Since moving to New Orleans in the early 90s, mild-mannered Englishman Bob Andrews has established himself as one of the city’s top pianists, a favorite sidekick of local stalwarts John Mooney, Alex McMurray and Johnny Sansone. 30 years earlier, a fledgling Andrews found himself at the center of Britain’s burgeoning pub rock scene, taking up arms with fellow upstarts guitarist Brinsley Schwarz, bassist Nick Lowe and drummer Billy Rankin in Kippington Lodge as the promising group transformed into the genre-defining outfit Brinsley Schwarz. His fingers were the ones that the raucous Lee Brilleaux and Dr. Feelgood dialed when recording the underground classics Down by the Jetty and Malpractice. But it wasn’t until the late ’70s that the hot-handed sideman saw his due, playing a formative role in Graham Parker and the Rumor. In 1979, the band’s fifth record Squeezing Out the Sparks garnered international praise en route to solidifying its place among the era’s best. Since, Andrews’ keys have graced over 1000 recordings, most notably, Marianne Faithful’s 2010 effort Horses and High Heels.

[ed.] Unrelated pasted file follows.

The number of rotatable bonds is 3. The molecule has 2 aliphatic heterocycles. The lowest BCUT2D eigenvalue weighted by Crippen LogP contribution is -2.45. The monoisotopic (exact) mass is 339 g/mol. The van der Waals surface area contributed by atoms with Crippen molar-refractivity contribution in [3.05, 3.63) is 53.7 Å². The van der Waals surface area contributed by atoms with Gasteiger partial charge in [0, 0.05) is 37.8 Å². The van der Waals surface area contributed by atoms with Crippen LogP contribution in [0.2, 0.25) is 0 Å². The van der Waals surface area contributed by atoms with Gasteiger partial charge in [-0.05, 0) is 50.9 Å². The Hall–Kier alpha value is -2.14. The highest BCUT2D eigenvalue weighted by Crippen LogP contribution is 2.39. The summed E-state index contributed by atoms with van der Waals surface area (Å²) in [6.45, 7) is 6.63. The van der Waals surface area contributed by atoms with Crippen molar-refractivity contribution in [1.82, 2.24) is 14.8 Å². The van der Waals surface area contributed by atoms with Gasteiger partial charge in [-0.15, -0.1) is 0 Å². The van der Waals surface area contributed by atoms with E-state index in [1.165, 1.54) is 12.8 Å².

These days, Andrews is back to his old antics, striking up sparks and touring in a recently reformed Graham Parker and the Rumor. The band’s November release Three Chords Good marks the original group’s first since 1980; the cult-favorites even scored a spot in the soon-to-be-released Judd Apatow flick This Is 40. In November, Andrews delivered Invisible Love, a concept album accompanied by a book of the same name that picks up up the tale of Marigny-dwelling black Labs Guzzard and Mr. Poo from where he partner RKR’s similarly-themed April project Shotgun left off. As busy as he’s ever been, the low-key pianoman has been on quite a roll… and that’s no small rumor.